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A holiday designed just for you to suit your tastes and budget.
Read what our customers say about their trips to Guyana
Deep into the interior of Guyana
A rare chance to experience the wildlife of the rainforest at its most remote and intense.
A side trip from 'Essence of Guyana' to spend time with the Macushi community
A day excursion to see one of South America's most dramatic waterfalls.
Rich rewards for bird watchers exploring Guyana's interior.
Helpful advice and expert knowledge is just a phone call away.
Best times, busiest times, and times to avoid.
We can book your flights, or you could book your own if you prefer.
Destinations that combine well.
See what our customers say about their trips to Guyana.
Nicknamed 'The Garden City of the Caribbean', Guyana's capital city.
The heart of Guyana and mostly undisturbed by civilisation.
Ranches, Cattle and Cowboys.
Tumbling water over terraces of solid jasper.
The tallest single drop curtain falls in the world.
One of the least visited destinations in South America. Use this short guide to help plan your trip.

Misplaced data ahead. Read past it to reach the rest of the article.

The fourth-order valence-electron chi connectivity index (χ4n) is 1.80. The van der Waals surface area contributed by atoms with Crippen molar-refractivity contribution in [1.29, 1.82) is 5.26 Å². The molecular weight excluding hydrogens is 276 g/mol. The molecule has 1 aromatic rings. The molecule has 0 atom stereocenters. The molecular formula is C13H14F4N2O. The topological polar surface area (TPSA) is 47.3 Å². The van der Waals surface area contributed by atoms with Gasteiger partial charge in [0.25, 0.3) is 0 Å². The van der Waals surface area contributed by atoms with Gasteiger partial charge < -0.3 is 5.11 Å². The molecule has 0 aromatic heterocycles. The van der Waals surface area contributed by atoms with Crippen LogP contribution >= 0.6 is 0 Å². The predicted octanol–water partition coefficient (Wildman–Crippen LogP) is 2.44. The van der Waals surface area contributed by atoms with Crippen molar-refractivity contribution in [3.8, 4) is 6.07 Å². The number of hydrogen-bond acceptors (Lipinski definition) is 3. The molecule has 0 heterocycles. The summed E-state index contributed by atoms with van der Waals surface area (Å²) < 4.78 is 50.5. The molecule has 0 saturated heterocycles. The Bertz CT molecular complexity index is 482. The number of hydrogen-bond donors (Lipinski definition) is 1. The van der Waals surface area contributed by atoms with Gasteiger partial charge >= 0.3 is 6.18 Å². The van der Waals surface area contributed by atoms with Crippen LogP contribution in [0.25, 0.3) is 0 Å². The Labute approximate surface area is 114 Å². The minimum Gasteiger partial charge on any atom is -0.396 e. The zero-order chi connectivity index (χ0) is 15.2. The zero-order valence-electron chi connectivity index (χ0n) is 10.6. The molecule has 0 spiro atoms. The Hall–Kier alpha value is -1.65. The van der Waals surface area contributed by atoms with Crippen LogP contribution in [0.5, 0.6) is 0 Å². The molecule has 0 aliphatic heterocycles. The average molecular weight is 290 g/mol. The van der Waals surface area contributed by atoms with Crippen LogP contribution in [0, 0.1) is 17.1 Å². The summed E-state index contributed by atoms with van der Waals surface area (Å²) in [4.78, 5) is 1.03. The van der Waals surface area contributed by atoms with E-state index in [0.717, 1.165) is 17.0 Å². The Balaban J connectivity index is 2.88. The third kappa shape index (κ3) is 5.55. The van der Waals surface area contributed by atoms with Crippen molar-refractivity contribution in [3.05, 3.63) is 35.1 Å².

Guayana is a remote corner of the world where our knowledge will help create an adventurous holiday.
Guyana's climate is equatorial and the country experiences two wet seasons.
Geodyssey works with all the major airlines to Guyana, with very competitive fares.
A visit to Guyana is an adventure and accommdation is rustic and basic.
Most of Guyana’s attractions are in the interior which can only be reached by a single road, dirt tracks, by river or by air.
The best pairing for a trip to Guyana is with Trinidad & Tobago.
In the heart of Guyana, isolated and mostly undisturbed by civilisation, stand the great rainforests of the Iwokrama and Pakaraima ranges.
Georgetown, Guyana’s capital, lies at the mouth of the Demerara River on the Atlantic.
Kaieteur Falls is the tallest single drop curtain falls in the world.
Lovely Orinuduik Falls is at the other end of the scale from the sheer magnitude and grandeur of Kaieteur Falls.
Two ranches in the Rupununi savannas, where cattle are still worked by cowboys riding barefoot in the stirrup, have opened their doors to visitors.